Run to You by Clara Kensie (Harlequin Teen).

 

This book was possibly the most stereotypically romance-novel-like in terms of the nuts and bolts of the writing: the love interest physically carries the heroine more than once (seriously, this is what I remember from romance novels...so much carrying, which feels oddly patriarchal and women-as-property to me); he professes his desire to "protect" her; he kisses her even though she resists; he tells other people to leave her alone, even though he won't leave when she asks. This book is technically a paranormal novel, though it reads very much like a contemporary. Tessa Carson's family has paranormal abilities (all but Tessa, they think) and they're being hunted by a Bad Guy named Dennis Connelly, who wants to kill them because (the children believe) the Carson parents exposed the corruption of important politicians. The Carsons move from city to city, changing their identities, with the three children going to successive schools but never staying long. The Carson parents are loving and protective. Tessa won't allow herself to get close to anyone until she meets Tristan, another new boy at school. This book had a deal-killer in it for me. Tessa's parents turn out to be the real Bad Guys--murdering bad guys--mid-way through the book (which is not a terrible twist in and of itself). But in the final pages, Tessa (who discovers that she can see the past by touching people and objects) finds out that her mother was sexually molested by her own father as a girl, and the grandfather was the first person her mom had killed, in what turned out to be a lifetime of extortion and ruthless, cold-hearted serial killing. I think Ms. Kensie intended to make the mom a wounded character, but in my YA world, rape shouldn't be introduced without dealing with it in the text, and it's especially disastrous to imply, whether you mean to or not, that one way to become a killer is to be raped, or that being raped makes you a killer. I thought that plot point was a deal-killer for an award, and yet, while it didn't win the YA division, Run to You won the "Best First Book" RITA.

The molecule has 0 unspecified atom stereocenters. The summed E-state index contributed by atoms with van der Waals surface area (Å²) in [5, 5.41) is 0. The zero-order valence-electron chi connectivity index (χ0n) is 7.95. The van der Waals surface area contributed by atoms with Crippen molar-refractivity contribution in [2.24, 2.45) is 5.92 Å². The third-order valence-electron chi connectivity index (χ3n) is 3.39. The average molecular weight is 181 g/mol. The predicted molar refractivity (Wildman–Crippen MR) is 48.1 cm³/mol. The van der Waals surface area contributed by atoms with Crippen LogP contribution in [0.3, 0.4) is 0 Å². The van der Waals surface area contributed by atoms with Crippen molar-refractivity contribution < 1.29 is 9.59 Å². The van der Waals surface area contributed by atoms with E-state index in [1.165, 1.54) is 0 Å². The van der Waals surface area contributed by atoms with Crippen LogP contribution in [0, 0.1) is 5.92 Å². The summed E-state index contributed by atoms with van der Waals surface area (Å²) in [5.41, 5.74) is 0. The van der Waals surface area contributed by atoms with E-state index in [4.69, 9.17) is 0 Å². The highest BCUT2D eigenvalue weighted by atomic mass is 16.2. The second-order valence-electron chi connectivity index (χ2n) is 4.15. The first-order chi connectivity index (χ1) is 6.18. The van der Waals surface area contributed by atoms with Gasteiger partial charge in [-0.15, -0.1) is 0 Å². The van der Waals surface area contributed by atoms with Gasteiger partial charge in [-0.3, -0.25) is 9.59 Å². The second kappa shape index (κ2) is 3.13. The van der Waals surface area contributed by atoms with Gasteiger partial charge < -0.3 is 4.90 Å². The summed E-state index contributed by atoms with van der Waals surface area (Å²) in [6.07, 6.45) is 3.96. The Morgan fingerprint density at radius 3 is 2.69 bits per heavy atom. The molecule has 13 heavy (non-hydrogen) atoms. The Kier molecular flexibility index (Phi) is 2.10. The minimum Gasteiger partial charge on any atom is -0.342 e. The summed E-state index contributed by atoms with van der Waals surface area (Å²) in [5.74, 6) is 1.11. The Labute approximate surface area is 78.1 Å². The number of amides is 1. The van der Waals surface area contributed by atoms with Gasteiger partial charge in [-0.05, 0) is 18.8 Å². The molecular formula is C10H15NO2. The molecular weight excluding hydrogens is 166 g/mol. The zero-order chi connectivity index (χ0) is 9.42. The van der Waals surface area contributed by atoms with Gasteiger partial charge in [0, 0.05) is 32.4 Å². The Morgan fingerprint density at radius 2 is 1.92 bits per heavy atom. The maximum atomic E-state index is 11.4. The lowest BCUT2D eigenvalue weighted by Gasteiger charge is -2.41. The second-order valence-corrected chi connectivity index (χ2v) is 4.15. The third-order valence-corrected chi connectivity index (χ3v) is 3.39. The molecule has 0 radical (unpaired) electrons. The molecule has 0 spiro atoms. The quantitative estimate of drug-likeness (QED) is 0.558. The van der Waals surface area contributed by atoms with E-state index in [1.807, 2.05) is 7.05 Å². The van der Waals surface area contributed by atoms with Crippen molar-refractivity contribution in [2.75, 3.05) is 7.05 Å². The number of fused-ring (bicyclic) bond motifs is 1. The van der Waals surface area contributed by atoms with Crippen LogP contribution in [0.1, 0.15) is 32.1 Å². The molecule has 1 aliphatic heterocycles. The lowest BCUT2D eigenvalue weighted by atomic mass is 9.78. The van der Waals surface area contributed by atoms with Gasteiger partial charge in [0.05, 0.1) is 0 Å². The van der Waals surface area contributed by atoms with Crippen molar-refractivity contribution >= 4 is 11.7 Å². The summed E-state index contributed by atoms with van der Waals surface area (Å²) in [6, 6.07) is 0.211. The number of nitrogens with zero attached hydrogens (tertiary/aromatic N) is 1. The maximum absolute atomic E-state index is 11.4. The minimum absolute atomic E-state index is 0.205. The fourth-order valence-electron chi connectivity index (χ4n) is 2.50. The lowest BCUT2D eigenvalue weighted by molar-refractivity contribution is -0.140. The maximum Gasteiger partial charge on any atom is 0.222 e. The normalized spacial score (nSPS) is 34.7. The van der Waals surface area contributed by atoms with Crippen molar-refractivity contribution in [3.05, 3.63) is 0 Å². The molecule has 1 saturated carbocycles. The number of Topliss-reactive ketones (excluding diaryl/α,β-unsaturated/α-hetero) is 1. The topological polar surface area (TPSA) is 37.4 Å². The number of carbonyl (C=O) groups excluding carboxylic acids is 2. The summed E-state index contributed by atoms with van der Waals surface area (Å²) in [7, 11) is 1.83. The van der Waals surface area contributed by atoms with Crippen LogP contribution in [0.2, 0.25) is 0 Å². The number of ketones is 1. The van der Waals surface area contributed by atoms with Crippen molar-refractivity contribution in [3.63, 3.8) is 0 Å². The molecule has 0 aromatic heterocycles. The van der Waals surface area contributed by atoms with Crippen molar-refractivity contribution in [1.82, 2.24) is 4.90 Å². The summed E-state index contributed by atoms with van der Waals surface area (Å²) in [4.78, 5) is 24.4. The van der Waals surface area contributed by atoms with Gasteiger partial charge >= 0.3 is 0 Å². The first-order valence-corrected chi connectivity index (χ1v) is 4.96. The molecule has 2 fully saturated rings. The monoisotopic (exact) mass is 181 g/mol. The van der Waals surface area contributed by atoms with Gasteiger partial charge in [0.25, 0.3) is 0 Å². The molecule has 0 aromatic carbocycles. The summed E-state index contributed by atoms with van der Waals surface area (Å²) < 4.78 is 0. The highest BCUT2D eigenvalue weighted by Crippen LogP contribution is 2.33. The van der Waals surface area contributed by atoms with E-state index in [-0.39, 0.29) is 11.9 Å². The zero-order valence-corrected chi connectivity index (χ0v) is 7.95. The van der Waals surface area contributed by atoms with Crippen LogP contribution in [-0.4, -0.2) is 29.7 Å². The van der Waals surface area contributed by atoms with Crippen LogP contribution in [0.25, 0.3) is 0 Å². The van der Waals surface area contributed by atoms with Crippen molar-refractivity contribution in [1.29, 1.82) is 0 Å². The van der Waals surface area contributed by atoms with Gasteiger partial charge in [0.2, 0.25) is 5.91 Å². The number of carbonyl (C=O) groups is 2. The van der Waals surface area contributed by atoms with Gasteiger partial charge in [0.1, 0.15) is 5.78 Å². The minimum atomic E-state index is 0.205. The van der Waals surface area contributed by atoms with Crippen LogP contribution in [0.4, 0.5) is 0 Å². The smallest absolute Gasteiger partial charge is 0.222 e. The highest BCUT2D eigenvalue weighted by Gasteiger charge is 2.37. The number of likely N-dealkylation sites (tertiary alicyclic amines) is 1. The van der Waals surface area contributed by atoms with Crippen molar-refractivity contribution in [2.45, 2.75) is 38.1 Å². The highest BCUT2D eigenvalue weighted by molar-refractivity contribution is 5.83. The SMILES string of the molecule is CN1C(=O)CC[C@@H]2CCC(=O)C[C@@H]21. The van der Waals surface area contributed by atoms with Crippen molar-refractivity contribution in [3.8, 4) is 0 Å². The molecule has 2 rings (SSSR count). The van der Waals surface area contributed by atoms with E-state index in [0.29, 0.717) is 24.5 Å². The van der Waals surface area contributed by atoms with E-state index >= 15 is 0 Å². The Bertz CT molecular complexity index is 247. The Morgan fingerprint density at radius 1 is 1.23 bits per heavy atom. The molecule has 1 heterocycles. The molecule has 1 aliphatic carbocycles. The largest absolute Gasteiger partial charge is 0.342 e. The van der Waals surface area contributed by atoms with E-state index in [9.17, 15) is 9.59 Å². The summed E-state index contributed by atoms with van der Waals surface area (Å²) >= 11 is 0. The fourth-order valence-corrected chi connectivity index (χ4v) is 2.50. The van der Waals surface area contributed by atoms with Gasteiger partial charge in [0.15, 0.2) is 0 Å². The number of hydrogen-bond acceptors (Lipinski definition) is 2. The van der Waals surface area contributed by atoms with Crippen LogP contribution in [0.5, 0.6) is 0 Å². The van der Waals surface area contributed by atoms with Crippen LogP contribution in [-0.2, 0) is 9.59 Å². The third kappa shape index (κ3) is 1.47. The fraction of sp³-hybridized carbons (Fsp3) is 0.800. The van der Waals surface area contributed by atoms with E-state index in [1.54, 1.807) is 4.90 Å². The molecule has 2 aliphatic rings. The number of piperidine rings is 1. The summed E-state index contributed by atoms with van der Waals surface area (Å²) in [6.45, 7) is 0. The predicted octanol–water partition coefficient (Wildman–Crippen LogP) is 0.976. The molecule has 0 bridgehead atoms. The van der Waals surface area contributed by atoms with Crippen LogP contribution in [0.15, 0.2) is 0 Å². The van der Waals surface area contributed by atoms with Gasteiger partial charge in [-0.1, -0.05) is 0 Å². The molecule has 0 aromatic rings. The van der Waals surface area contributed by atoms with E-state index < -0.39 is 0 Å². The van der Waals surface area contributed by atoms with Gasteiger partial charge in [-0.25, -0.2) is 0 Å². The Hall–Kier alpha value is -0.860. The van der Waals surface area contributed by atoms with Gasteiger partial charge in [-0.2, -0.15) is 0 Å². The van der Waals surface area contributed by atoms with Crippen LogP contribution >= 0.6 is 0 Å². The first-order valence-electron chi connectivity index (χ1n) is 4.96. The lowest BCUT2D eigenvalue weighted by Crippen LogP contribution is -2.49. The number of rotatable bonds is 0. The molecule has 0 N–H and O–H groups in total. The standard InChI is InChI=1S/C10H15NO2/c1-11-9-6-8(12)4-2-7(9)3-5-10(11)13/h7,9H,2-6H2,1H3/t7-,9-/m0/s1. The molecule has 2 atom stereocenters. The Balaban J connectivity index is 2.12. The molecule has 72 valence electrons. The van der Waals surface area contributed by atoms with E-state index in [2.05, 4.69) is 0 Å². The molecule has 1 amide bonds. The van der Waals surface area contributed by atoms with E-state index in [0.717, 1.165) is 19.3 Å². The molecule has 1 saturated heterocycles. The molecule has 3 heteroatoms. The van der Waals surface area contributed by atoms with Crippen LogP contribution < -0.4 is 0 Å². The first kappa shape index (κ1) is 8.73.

Of the four books, this one also had the most ordinary writing:

 

Repeated words:

"Without using his PK [psychokinesis], Logan opened the door and went inside without another word."

 

Repeated phrases:

"My hand fluttered to my belly." [This happened at least ten times. She has scars on her stomach from an alleged attack by the Bad Guy when she was a child.]

 

Comma splices:

"Licked my lips, swallowed." [This sentence shows up several times, and is also missing a subject.] 

 

Dull metaphors:

"He grinned, and just like that, the awkwardness between us melted like ice in the sun."